Today I welcome the wonderful Shaina Krevat onto my blog, who shares her methods for describing characters.
Check out her article below and if you have any questions, please leave them in the comments section for her.
Describing characters is always a bit of a balancing act. You want it to feel natural to the reader, but you also want them to internalize how the character looks.
There’s the “First POV character looks into a mirror and describes what they see” strategy popularized by My Immortal, but that’s a bit forced and stops the novel cold to describe the character. There’s got to be a better way.
Here are the ways I’ve found to naturally describe a character’s physical attributes.
Tie in descriptions with an action
“Mary had brown hair,” is stating a trait.
“Mary shook her brown hair out of its ponytail and frowned,” informs the audience of the same thing, but connects it with an action that allows the description to keep the book moving forward.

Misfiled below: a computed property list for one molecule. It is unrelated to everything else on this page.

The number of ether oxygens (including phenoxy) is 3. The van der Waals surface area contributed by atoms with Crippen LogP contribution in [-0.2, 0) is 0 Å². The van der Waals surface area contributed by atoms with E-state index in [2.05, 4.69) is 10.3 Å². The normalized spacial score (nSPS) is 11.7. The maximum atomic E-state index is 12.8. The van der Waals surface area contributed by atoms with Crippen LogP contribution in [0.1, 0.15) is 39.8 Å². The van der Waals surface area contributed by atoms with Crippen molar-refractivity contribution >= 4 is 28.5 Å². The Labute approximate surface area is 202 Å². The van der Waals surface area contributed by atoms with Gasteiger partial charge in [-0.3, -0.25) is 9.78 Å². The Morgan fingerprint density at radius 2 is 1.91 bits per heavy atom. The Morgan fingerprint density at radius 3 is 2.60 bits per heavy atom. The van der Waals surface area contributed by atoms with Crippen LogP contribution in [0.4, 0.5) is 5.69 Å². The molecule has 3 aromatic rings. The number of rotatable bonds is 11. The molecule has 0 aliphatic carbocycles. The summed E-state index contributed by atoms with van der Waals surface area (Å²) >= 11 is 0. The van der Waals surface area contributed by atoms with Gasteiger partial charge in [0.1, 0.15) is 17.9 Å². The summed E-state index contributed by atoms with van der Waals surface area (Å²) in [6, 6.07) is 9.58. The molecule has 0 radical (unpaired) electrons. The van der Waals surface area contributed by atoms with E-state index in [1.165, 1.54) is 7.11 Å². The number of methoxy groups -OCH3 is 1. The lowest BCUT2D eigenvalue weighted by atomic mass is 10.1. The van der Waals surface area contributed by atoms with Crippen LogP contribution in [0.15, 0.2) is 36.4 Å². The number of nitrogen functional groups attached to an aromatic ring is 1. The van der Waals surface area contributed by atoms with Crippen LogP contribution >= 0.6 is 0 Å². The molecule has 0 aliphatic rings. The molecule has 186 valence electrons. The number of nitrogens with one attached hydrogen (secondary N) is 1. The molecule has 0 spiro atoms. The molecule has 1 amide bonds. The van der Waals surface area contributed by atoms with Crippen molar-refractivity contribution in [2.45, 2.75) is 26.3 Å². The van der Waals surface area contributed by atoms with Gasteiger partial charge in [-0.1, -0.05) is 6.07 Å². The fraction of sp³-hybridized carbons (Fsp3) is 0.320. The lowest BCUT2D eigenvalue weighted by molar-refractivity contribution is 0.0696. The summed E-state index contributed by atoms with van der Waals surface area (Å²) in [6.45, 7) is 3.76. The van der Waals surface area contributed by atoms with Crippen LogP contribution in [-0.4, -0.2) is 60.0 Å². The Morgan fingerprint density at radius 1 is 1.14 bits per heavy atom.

Let’s compare the two strategies.
Here’s the published version of a scene from “Gertie and Bridget go shopping”:
A lanky man appeared at the railing of the second story and groaned. “What are you doing here?”
“I want the fez!” Gertie called back, holding up her phone.
“Oh, is that all?” He slid down one of the ladders and landed with a thump. Demetrius, co-owner and manager of the emporium, pulled at the bottom of his pinstriped vest and made his way to the door. “And I suppose you would like a discount?”
Here’s what it could have been if I stated his physical description outright:
A man appeared at the railing of the second story. He was lanky, and wore a pinstriped vest.
He made a face and groaned. “What are you doing here?”